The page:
Tuesday, 31 May 2011

Death of the Shipyards (c.NZ380578 & thereabouts)

In 1989, the final remaining vestiges of the shipbuilding industry were wiped from the River Wear when the Pallion and Southwick yards were closed by Margaret Thatcher’s Conservative Government.  It signalled the end of a way of life stretching back more than six centuries.  Here’s how the press reported the sorry episode (exact source unknown)…

DECEMBER 12, 1988, saw the final ship to be built on the Wear slide down the slipway on a bitterly cold winter’s night. The chill which affected onlookers not only came from the plunging temperature but from the realisation that an industry, which had sustained Sunderland for centuries, had disappeared. Efforts continued to revive it and campaigners put up a spirited fight. Their hopes were raised repeatedly only to be dashed as time and time again progress became enmeshed in red tape stretched tightly between the European Commission in Brussels and Whitehall in London. It is true that the Sunderland shipyards were struggling to find orders before they closed. The world market for ships was a tough one and the Tory Government decided enough was enough and they were not going to help the Wearside industry any longer. The closure deal was put together by the European Commission and the British Government. It involved a £45million aid package to soften the blow for Sunderland and that meant that a ban - or moratorium - on shipbuilding had to be brought in. Euro-chiefs did not want to see millions of pounds of aid pumped into Wearside to compensate for the loss of a major industry, only to see it start up again a few years later. So unclear at times were the terms of the closure that it was not immediately apparent that the ban was to last for ten years. And so Sunderland resigned itself to the loss of the yards. Events moved quickly. At Southwick, which many still called the Austin & Pickersgill yard, a major auction of plant and equipment was held. Then the demolition squads moved in and the world-famous yard was levelled, crushing any vestiges of hope that it would ever turn steel into ships again. It vanished virtually overnight. The same fate awaited the North Sands yard. It was bulldozed and eventually housed a new university campus. That left only the Pallion yard intact, but, unable to build ships, it was effectively mothballed, frozen in time, a reminder of the glory days of shipbuilding. But its name also served as a rallying call for diehard shipyard campaigners who lived in hope that one day, perhaps, the industry would return. Taken over by an Anglo-Greek consortium and called Pallion Engineering, the yard has been maintained. But, as a fully operational shipyard, building ships, Pallion has slumbered. Shipbuilding on the Wear was, to all intents and purposes, forgotten.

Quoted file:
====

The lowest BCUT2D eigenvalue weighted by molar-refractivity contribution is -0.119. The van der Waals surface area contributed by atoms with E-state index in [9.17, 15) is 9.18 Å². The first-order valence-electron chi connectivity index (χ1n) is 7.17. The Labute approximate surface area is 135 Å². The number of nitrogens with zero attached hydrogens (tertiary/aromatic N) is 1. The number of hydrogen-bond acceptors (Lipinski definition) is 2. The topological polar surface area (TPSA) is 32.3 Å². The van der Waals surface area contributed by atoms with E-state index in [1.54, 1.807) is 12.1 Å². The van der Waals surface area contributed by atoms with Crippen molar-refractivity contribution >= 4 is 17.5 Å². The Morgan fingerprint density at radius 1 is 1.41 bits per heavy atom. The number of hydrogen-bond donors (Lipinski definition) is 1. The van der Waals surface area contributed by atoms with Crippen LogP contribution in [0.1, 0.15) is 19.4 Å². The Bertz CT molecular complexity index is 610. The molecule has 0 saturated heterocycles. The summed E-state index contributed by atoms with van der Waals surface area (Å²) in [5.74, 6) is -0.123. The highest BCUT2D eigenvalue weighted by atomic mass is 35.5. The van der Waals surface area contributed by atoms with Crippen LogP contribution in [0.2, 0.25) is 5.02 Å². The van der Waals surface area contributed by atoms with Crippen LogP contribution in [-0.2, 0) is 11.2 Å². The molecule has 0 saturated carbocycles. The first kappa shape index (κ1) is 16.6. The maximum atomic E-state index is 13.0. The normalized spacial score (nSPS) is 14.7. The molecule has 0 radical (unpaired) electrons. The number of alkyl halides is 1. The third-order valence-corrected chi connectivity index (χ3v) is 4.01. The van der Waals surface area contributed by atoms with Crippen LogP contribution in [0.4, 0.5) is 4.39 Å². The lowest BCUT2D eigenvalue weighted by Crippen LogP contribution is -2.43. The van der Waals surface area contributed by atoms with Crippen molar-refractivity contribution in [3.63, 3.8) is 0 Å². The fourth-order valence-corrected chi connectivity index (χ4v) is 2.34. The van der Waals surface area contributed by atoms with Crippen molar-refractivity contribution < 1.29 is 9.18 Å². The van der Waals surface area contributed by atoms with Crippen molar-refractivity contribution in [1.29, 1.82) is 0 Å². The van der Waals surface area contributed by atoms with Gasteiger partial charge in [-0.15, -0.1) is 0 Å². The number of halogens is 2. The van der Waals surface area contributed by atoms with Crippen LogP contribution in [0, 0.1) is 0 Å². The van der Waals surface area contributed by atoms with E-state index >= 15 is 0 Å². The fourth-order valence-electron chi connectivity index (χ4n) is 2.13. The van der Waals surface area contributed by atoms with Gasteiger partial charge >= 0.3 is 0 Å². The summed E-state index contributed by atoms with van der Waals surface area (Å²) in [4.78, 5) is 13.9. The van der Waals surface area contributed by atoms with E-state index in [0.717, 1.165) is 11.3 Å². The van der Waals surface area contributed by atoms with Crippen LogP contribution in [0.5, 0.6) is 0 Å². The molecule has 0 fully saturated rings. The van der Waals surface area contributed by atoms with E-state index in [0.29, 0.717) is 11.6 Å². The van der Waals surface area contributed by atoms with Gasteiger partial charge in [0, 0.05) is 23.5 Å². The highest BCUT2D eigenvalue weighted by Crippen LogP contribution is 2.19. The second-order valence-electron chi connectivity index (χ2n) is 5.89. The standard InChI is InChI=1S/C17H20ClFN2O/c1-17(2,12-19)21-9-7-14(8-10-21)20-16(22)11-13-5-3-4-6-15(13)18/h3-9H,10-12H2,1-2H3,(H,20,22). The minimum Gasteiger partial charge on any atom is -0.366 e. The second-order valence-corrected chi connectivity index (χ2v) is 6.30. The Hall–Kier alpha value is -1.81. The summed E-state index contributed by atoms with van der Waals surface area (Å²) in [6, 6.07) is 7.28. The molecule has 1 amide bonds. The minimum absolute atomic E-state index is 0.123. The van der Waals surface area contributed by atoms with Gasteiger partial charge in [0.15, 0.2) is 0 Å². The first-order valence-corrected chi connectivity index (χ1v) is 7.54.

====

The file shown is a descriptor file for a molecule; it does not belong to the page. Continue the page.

[Text taken from here]


1 comment:

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